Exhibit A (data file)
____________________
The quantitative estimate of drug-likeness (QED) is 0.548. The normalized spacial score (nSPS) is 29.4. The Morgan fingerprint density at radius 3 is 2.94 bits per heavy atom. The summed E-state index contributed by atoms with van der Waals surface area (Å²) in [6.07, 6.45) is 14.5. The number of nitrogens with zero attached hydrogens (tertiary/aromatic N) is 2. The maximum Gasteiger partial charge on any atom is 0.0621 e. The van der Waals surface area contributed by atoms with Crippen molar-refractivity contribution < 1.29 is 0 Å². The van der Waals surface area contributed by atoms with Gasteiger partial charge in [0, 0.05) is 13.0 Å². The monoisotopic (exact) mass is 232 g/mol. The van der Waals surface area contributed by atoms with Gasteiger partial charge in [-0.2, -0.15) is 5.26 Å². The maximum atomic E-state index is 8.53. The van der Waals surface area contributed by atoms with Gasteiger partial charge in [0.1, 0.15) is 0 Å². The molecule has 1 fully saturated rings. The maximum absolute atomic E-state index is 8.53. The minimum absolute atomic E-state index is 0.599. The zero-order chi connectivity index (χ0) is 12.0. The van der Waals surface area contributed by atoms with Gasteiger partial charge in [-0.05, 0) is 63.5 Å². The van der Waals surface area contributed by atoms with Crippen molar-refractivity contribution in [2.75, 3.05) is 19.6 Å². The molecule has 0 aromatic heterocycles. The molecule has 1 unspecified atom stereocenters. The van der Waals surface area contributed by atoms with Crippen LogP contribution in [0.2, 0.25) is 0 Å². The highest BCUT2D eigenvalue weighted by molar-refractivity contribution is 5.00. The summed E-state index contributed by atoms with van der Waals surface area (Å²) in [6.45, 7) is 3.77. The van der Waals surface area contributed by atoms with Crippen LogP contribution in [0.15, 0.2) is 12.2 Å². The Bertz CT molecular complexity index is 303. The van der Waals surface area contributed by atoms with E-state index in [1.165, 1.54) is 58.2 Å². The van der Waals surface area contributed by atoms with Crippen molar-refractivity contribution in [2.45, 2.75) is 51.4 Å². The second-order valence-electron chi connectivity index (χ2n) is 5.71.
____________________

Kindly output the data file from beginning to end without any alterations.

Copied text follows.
The quantitative estimate of drug-likeness (QED) is 0.548. The normalized spacial score (nSPS) is 29.4. The Morgan fingerprint density at radius 3 is 2.94 bits per heavy atom. The summed E-state index contributed by atoms with van der Waals surface area (Å²) in [6.07, 6.45) is 14.5. The number of nitrogens with zero attached hydrogens (tertiary/aromatic N) is 2. The maximum Gasteiger partial charge on any atom is 0.0621 e. The van der Waals surface area contributed by atoms with Crippen molar-refractivity contribution < 1.29 is 0 Å². The van der Waals surface area contributed by atoms with Gasteiger partial charge in [0, 0.05) is 13.0 Å². The monoisotopic (exact) mass is 232 g/mol. The van der Waals surface area contributed by atoms with Gasteiger partial charge in [-0.2, -0.15) is 5.26 Å². The maximum atomic E-state index is 8.53. The van der Waals surface area contributed by atoms with Gasteiger partial charge in [0.1, 0.15) is 0 Å². The molecule has 1 fully saturated rings. The maximum absolute atomic E-state index is 8.53. The minimum absolute atomic E-state index is 0.599. The zero-order chi connectivity index (χ0) is 12.0. The van der Waals surface area contributed by atoms with Gasteiger partial charge in [-0.05, 0) is 63.5 Å². The van der Waals surface area contributed by atoms with Crippen molar-refractivity contribution in [2.75, 3.05) is 19.6 Å². The molecule has 0 aromatic heterocycles. The molecule has 1 unspecified atom stereocenters. The van der Waals surface area contributed by atoms with Crippen LogP contribution in [0.2, 0.25) is 0 Å². The highest BCUT2D eigenvalue weighted by molar-refractivity contribution is 5.00. The summed E-state index contributed by atoms with van der Waals surface area (Å²) in [6.45, 7) is 3.77. The van der Waals surface area contributed by atoms with Crippen LogP contribution in [0.15, 0.2) is 12.2 Å². The Bertz CT molecular complexity index is 303. The van der Waals surface area contributed by atoms with E-state index in [1.165, 1.54) is 58.2 Å². The van der Waals surface area contributed by atoms with Crippen molar-refractivity contribution in [2.45, 2.75) is 51.4 Å². The second-order valence-electron chi connectivity index (χ2n) is 5.71.